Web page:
After a rest day on Tuesday, Julia Molden reports on day five of the Croatian Language School Language and Culture trip, when the Lovran Gang go back to playschool!
Tuesday was a day of relative rest with a mere three more hours of exploring the complexities of the Croatian language. This was followed by an afternoon free to do whatever we wanted to do, which, for some, was a walk along the scenic seaside walkway named the Lungomare, for others, meeting friends we had made in the area during previous summer schools, and for yet others, a dip in the beckoning Adriatic. But, come Wednesday, we were back up and running again at an even more frenetic pace than on our earlier excursions.
Today we were going to explore the mountainous region called Gorski Kotor and off we set at 9.00am for a rendezvous, with our guide Nada, in Rijeka city centre. Before we even reached our appointed meeting place, we found Nada waving us down and telling us on no account to go any further as the road was full of traffic and at a standstill. So she jumped in and on we went and finally caught up with the car with the rest of our group in it. We compared notes about the way to go to our first stop which was a woollen mill making traditional woollens in Ravna Gora. Whatever I had envisaged, it wasn’t that we would be having a go at making them ourselves. After driving along a stretch of road which was actually being dug up and repaired around us (this should be tried in England rather than inflicting on us the epidemic of road closures which we are currently enduring!) we pitched up outside what looked like a perfectly normal house in a row of similar houses to be greeted by two jolly ladies, one of whom bore a striking resemblance to Julie Walters.
We were ushered into their garden and plied with home-made rakija and fruit juice before being invited to gather round a table and given pieces of pure, raw, white wool. Julie (actually Katica) and her friend (Nada) then proceeded to show us how to tear the wool into strips, lay them on top of each other, some horizontal and some vertical, and then add bits of variously coloured wool to make a picture or pattern of our choice. They then proceeded to pour warm (rather than cold) water over our efforts and then instructed us to rub soap all over them. This all went on for quite a while until we were told to fold and roll up our creations and keep throwing them down on the table. It was like nothing more than grown-up playschool and we were all having such fun throwing them about and getting rid of our aggressions at the same time. Eventually our masterpieces were unravelled and we surveyed them with pride.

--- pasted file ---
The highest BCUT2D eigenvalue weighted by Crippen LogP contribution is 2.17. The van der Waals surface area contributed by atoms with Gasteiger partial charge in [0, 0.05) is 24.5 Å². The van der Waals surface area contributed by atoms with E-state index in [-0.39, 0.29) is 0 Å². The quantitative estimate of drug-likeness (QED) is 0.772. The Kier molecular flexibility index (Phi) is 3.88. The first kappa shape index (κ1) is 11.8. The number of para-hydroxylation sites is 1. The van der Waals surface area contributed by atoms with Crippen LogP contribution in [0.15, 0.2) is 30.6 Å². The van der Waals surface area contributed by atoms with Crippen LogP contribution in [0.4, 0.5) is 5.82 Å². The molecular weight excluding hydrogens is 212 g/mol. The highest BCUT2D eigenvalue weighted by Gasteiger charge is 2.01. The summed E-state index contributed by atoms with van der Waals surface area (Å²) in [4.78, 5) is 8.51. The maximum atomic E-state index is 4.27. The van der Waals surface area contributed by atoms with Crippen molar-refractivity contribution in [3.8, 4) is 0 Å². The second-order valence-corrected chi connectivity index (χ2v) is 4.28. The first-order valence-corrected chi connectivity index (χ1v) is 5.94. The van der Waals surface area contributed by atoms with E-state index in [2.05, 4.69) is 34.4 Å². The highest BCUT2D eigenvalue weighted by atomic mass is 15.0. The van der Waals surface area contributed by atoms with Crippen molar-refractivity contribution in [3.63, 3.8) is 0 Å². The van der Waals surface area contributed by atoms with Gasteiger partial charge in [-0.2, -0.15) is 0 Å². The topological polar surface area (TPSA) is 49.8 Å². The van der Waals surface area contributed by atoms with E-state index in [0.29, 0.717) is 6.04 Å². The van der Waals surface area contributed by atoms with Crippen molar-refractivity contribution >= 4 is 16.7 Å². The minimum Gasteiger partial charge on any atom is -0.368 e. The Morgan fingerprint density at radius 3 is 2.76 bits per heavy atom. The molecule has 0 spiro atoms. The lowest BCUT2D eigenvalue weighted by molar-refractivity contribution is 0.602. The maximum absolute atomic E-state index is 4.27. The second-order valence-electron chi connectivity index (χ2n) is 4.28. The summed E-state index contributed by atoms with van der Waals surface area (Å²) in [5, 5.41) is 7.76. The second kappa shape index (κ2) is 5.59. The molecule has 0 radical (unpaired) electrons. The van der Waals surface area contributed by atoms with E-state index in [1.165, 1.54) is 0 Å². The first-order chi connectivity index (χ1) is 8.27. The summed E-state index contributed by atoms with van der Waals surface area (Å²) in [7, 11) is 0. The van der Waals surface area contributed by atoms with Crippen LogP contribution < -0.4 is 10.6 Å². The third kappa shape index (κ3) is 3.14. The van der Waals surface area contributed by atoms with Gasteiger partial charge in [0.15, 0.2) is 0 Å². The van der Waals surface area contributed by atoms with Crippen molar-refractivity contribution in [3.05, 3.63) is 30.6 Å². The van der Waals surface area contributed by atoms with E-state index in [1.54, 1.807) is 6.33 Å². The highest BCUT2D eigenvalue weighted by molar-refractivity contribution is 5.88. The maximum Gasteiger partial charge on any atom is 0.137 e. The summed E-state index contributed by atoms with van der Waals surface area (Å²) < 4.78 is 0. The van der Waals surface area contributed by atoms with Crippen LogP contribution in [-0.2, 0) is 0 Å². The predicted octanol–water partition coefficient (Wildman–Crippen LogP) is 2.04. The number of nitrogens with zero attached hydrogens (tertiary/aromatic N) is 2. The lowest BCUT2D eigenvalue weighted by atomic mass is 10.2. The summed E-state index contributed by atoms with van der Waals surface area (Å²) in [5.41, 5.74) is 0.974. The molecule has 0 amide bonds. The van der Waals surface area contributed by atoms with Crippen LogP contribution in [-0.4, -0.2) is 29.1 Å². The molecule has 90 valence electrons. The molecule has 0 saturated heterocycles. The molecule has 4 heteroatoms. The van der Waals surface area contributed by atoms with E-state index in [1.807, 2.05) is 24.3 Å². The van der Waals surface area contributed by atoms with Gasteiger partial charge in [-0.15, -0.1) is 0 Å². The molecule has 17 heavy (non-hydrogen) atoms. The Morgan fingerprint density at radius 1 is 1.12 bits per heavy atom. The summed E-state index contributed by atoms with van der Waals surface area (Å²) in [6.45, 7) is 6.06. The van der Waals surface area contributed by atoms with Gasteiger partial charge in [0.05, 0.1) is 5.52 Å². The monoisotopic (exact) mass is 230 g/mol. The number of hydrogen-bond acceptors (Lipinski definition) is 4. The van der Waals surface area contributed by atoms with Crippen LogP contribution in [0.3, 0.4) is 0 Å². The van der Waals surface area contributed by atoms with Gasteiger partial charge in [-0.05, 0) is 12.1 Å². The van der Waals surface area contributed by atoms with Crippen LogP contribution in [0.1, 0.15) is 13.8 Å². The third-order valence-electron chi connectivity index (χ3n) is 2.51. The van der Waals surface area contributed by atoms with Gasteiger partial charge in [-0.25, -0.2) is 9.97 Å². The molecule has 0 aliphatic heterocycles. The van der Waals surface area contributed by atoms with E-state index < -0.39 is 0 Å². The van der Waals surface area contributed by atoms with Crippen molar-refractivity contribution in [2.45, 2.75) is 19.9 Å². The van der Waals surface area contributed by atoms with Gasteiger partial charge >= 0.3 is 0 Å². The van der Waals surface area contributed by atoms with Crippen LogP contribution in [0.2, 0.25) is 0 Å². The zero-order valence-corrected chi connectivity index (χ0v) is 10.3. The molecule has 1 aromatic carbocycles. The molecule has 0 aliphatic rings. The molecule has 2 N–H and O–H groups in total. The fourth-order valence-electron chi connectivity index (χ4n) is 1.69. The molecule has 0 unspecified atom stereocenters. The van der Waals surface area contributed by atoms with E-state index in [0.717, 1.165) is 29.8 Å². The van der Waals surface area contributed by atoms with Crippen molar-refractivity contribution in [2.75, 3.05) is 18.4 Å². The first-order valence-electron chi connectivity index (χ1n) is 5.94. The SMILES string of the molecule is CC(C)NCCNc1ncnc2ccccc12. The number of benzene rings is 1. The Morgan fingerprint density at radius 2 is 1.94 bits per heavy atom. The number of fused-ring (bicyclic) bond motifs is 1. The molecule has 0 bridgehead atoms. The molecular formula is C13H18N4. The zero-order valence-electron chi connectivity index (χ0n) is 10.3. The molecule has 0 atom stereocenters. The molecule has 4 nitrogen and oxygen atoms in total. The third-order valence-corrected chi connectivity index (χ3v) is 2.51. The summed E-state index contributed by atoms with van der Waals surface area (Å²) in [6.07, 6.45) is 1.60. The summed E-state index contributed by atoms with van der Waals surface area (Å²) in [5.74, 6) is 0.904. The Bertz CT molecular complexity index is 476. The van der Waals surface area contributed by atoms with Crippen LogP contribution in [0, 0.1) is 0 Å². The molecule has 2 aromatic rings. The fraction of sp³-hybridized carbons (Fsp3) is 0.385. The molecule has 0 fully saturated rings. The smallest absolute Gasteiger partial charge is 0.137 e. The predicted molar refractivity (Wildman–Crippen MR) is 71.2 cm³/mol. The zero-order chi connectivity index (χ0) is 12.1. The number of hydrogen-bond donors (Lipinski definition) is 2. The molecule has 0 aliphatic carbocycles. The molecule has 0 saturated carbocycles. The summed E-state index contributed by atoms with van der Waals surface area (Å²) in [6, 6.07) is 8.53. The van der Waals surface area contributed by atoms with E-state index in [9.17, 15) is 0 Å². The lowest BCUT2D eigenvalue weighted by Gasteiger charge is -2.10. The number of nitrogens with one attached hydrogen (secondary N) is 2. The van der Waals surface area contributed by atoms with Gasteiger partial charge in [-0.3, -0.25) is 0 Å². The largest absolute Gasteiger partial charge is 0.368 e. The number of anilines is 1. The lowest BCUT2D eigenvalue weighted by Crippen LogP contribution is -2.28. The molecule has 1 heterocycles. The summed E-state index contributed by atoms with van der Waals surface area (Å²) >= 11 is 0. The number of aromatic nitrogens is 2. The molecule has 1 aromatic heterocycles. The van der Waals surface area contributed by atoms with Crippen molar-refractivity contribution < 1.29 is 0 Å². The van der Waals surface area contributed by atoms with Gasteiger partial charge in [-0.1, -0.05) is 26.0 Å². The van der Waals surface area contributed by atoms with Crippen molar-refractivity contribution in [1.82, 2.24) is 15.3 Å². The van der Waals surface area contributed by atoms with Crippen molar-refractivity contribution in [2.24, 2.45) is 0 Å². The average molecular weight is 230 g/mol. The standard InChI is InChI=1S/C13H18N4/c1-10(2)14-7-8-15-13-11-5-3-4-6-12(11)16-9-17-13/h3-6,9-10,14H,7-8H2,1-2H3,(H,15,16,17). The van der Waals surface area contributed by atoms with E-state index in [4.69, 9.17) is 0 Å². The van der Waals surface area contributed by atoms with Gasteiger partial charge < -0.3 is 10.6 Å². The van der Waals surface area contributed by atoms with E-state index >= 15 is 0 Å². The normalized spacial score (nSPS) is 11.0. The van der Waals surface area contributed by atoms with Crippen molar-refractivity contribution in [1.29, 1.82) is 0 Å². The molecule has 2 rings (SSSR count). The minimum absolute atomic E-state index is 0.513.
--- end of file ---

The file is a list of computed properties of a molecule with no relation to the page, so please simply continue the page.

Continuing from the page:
We also had the opportunity to buy products made in the same way – but rather more professionally – by Katica and Nada and other women in their ‘Goranske Vunarice’ Association and came away clutching a variety of cushions, hats, slippers and brooches, all totally unique as well as useful. We all bade enthusiastic farewells after a most enlightening and entertaining morning.
If you would like to read more about their fascinating operation which is totally in tune with the eco-times we live in, you can have a look at their facebook page https://www.facebook.com/goranskevunariceravnagora/
We had spent so long there that we had to give our second stop a miss. So, forgoing the chance to walk round the lake at Fužine, we went straight to our lunch date at the Vagabonds’ Hut in the Bribir forest, There we were again welcomed with a home-made spirit produced from berries gathered in the surrounding forest, before we settled down to an absolutely delicious lunch all prepared from locally sourced food. The home-made pumpkin and also mushroom soups were to die for, the main course was an enormous platter full of wonderful meats and vegetarian options and we rounded off with delicious homemade desserts including a berry cheesecake and another made of oats and apples.
While we were there a coach load of Americans arrived, all of whom had either been born in this region or were descendants of people who had been born here before emigrating to the USA. The advantage of this was a couple of musicians had been employed by their group organiser to play them music of their homeland – and we were able to enjoy it too, which really added to the experience.
Just what you need after a large and delicious lunch is a spot of rock climbing and that was what was in store for us next. Near the little town of Ledenice we were confronted with a craggy climb up a steep slope to reach some ancient hilltop ruins of a fortress that had belonged to the noble Frankopan dynasty. We were also greeted by a splendid panorama of the Adriatic and the Island of Krk which spread out beneath us. Then it was on to the town of Novi Vinodolski, so named because it is located in a valley (dolina) where wine (vino) is produced, and our day finished off at the nearby Pavlomir winery . After being shown the cellars where the wine is stored and being told a little about their processes and history by the owner, we sat down to yet another amazing meal, to which sadly we struggled to do justice – although there wasn’t much left of the platter of delicious homemade puddings made from cherries and apples. It seems we really had reverted to childhood today and, just as children always can, we all found space for a lovely sweet pudding!
It was ten o’clock in the evening when we finally set off for our Lovran home which was more than an hour away and there was one more excitement in store for us. Just as we were leaving the winery we came muzzle to bumper with a donkey which was standing four square in the road in front of us. After a little while it condescended to move and we were finally on our way, dropping our guide Nada off in Rijeka before speeding on back to Lovran. What an exhausting but absolutely wonderful day – and we won’t need to eat for the rest of our time here!!